Hot Jupiters

Hot Jupiters
Artist’s impression of ten hot Jupiter exoplanets [Credit: ESA/Hubble & NASA]

We live in a Solar System that has a variety of planets: four different rocky ones, giant Jupiter, ringed Saturn, two ice giants and a selection of moons and dwarf planets. Since we have so many planets, astronomers had long wondered how common they might be elsewhere in the Galaxy. However, before 1992 no one had been able to find one.

The first planets discovered beyond the Solar System, i.e., exoplanets, were quite a surprise. In 1992 Aleksander Wolszczan and Dale Frail were studying the pulsar PSR B1257+12 when they found that it had two planets.

But a pulsar is a fast rotating neutron star, the remnant of a giant star that exploded in a supernova. Considering the power of a supernova, who would expect to find a surviving planetary system? No one. Yet it turned out that PSR B1257+12 has three of them, and more pulsars with planets have been discovered since then.

A planet around a sunlike star would take a few more years to find. The first discovery, and most of the early discoveries, were made using Doppler spectroscopy. (It's also known as the radial velocity method or even the wobble method.)

Doppler spectroscopy – how does that work?
Strictly speaking, a planet doesn't orbit a star. Their mutual gravitational force holds them together while they both orbit their common center of gravity. Obviously, the star is going to be the main force here, but the planet also has an effect on the star that may sometimes be detected by observing the light spectrum.

If a body is moving towards us, its light becomes bluer, and if it's moving away, it gets redder. You can see in this diagram how an orbiting planet gives its star a little push or pull. If it's in our line of sight, sensitive equipment and enough viewing time may detect the wobble the planet gives the star.

One exoplanet – one shock
From the experience of our Solar System, everyone knew that a giant planet like Jupiter couldn't be located close to its star. So when Michel Mayor and Didier Queloz discovered just such a planet in 1995, it defied what everyone knew. It was closer to its star than Mercury is to the Sun, and zipping around its star every four days. You can see the planet's effect on 51 Pegasi in this graph.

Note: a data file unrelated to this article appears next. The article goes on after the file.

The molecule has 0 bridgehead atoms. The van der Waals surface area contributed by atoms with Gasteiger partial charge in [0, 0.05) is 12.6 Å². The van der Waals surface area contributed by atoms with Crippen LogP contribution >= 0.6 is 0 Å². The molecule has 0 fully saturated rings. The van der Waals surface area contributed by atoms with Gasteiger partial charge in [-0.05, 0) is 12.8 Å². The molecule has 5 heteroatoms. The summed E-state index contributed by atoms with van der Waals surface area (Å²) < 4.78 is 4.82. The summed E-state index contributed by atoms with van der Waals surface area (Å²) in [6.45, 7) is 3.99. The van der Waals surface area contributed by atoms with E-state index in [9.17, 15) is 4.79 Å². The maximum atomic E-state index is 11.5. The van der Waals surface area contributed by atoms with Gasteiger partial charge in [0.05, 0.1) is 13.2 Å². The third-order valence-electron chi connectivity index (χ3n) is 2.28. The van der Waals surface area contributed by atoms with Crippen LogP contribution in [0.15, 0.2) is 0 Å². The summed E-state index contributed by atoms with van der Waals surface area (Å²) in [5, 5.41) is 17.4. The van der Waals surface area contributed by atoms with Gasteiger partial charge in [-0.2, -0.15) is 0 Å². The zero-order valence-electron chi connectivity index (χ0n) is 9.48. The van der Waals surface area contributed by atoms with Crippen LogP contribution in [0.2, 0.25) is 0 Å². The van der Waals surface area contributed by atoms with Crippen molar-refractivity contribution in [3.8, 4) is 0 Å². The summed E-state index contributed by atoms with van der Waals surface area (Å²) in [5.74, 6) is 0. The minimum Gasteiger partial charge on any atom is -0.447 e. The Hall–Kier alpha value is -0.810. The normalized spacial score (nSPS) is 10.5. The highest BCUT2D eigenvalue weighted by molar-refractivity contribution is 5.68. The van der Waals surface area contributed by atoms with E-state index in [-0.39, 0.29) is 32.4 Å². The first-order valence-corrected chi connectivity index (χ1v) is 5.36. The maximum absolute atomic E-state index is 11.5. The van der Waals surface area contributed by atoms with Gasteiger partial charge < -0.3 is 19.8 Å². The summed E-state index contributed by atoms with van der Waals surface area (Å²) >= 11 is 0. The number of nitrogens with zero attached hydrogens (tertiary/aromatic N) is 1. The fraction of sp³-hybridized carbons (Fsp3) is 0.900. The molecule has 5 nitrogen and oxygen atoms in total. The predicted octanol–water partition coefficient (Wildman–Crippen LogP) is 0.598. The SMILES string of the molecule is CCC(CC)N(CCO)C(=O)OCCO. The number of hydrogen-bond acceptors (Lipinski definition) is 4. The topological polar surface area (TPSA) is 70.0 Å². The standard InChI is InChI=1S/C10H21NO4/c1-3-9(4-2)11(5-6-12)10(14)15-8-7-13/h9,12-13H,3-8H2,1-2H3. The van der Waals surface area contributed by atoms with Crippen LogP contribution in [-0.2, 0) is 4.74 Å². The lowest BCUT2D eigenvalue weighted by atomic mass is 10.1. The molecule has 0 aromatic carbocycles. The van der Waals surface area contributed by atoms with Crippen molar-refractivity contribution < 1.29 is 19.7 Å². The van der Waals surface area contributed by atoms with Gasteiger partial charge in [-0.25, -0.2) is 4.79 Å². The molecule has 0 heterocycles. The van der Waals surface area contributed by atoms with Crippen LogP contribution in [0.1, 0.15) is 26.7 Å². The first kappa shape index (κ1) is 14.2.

Mayor and Queloz were awarded the Nobel Prize in Physics in 2019 for the discovery of planet 51 Pegasi b, now named Dimidium. It turned out to be the first of many planets which are classified as hot Jupiters.

Near and far
WASP-12 b is a hot Jupiter that's twice the size of our Jupiter, and more massive. Yet it takes just over a day to get around its star. Because of its closeness to the star, the same side of the planet always faces it, and the temperature is hot enough to melt most metals, including carbon steel. In addition, heat flows from the day side to the cooler night side, producing strong winds.

Being so close, the star's tidal forces are also pulling the atmosphere away and stretching the planet into an oval shape. The tidal interactions cause the planet's orbit slowly to decay. Some day the planet will be part of the star.

We might imagine that with all the energy WASP-12b gets from its star, it would be a bright object. However, instead of reflecting it, almost all of its sunlight is absorbed, leaving the planet described as “black as asphalt”.

Interestingly, while WASP-12 b is on the way to becoming part of its star, 2MASS J2126-8140 is quite the opposite of a hot Jupiter. It's many times bigger than Jupiter or WASP-12 b. However, it's so far away from its star, astronomers originally thought it was a free-floating planet. It takes some 900,000 years to complete one orbit around its red dwarf star.

Puffy Jupiter
Not every hot Jupiter is as massive as Jupiter. Tres-4 b, orbiting its star in 3.5 days, is 1.7 times the size of Jupiter, and one of the biggest known planets. Yet Jupiter's density is 70 times greater than Tres-4 b, which has the density of cork. Tres-4b is a puff planet.

There are other puff planets, including some known as super puff planets. These have the density of cotton candy, and are Neptune sized. Puffy planets are still something of a mystery.

More suns than Tatooine
In the Star Wars saga, young Luke Skywalker lived on the planet Tatooine, which had two suns. He was not impressed by the suns and rated the planet as the most boring place in the galaxy.

However, astronomers are fascinated by such star systems. And a team of researchers at the Harvard-Smithsonian Center for Astrophysics found a planet in the star system KELT-4 which has three suns. Three suns wouldn't have impressed Luke, and the planet KELT-4A b is one to avoid. It's a hot Jupiter orbiting the star KELT-4A about every three days. KELT-B and KELT-C orbit each other every 30 years and the pair orbit KELT-A about every four thousand years.

You Should Also Read:
Searching for Exoplanets
Exotic Exoplanets Tour
Searching for Earth's Twin

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